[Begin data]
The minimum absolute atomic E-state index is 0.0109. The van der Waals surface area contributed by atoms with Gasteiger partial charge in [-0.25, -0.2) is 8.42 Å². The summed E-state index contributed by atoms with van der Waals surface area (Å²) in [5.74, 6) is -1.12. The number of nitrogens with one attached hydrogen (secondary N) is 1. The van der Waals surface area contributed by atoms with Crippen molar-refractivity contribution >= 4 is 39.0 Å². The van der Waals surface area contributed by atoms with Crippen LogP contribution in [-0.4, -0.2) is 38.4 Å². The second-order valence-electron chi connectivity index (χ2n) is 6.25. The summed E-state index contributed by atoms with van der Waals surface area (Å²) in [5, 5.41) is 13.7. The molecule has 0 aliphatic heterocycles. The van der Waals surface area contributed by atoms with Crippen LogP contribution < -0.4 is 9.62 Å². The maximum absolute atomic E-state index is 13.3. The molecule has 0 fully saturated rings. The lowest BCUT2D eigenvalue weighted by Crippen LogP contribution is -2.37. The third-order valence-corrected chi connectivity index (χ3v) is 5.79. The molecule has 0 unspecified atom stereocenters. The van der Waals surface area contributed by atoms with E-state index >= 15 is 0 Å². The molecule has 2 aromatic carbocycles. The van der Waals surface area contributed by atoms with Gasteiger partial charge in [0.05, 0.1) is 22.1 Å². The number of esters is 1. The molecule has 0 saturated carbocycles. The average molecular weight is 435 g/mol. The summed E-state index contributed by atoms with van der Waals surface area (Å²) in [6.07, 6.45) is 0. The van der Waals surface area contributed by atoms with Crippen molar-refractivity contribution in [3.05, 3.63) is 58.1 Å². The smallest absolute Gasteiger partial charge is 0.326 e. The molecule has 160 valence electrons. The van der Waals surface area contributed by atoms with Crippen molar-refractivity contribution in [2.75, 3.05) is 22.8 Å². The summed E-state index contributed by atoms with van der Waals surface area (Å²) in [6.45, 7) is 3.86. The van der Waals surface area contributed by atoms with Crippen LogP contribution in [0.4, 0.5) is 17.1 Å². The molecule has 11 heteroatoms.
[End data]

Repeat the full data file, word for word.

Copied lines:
The minimum absolute atomic E-state index is 0.0109. The van der Waals surface area contributed by atoms with Gasteiger partial charge in [-0.25, -0.2) is 8.42 Å². The summed E-state index contributed by atoms with van der Waals surface area (Å²) in [5.74, 6) is -1.12. The number of nitrogens with one attached hydrogen (secondary N) is 1. The van der Waals surface area contributed by atoms with Crippen molar-refractivity contribution >= 4 is 39.0 Å². The van der Waals surface area contributed by atoms with Crippen LogP contribution in [-0.4, -0.2) is 38.4 Å². The second-order valence-electron chi connectivity index (χ2n) is 6.25. The summed E-state index contributed by atoms with van der Waals surface area (Å²) in [5, 5.41) is 13.7. The molecule has 0 aliphatic heterocycles. The van der Waals surface area contributed by atoms with Crippen LogP contribution < -0.4 is 9.62 Å². The maximum absolute atomic E-state index is 13.3. The molecule has 0 fully saturated rings. The lowest BCUT2D eigenvalue weighted by Crippen LogP contribution is -2.37. The third-order valence-corrected chi connectivity index (χ3v) is 5.79. The molecule has 0 unspecified atom stereocenters. The van der Waals surface area contributed by atoms with E-state index >= 15 is 0 Å². The molecule has 2 aromatic carbocycles. The van der Waals surface area contributed by atoms with Gasteiger partial charge in [0.05, 0.1) is 22.1 Å². The number of esters is 1. The molecule has 0 saturated carbocycles. The average molecular weight is 435 g/mol. The summed E-state index contributed by atoms with van der Waals surface area (Å²) in [6.07, 6.45) is 0. The van der Waals surface area contributed by atoms with Crippen molar-refractivity contribution in [3.05, 3.63) is 58.1 Å². The smallest absolute Gasteiger partial charge is 0.326 e. The molecule has 160 valence electrons. The van der Waals surface area contributed by atoms with Crippen molar-refractivity contribution in [2.75, 3.05) is 22.8 Å². The summed E-state index contributed by atoms with van der Waals surface area (Å²) in [6.45, 7) is 3.86. The van der Waals surface area contributed by atoms with Crippen LogP contribution in [0.4, 0.5) is 17.1 Å². The molecule has 11 heteroatoms.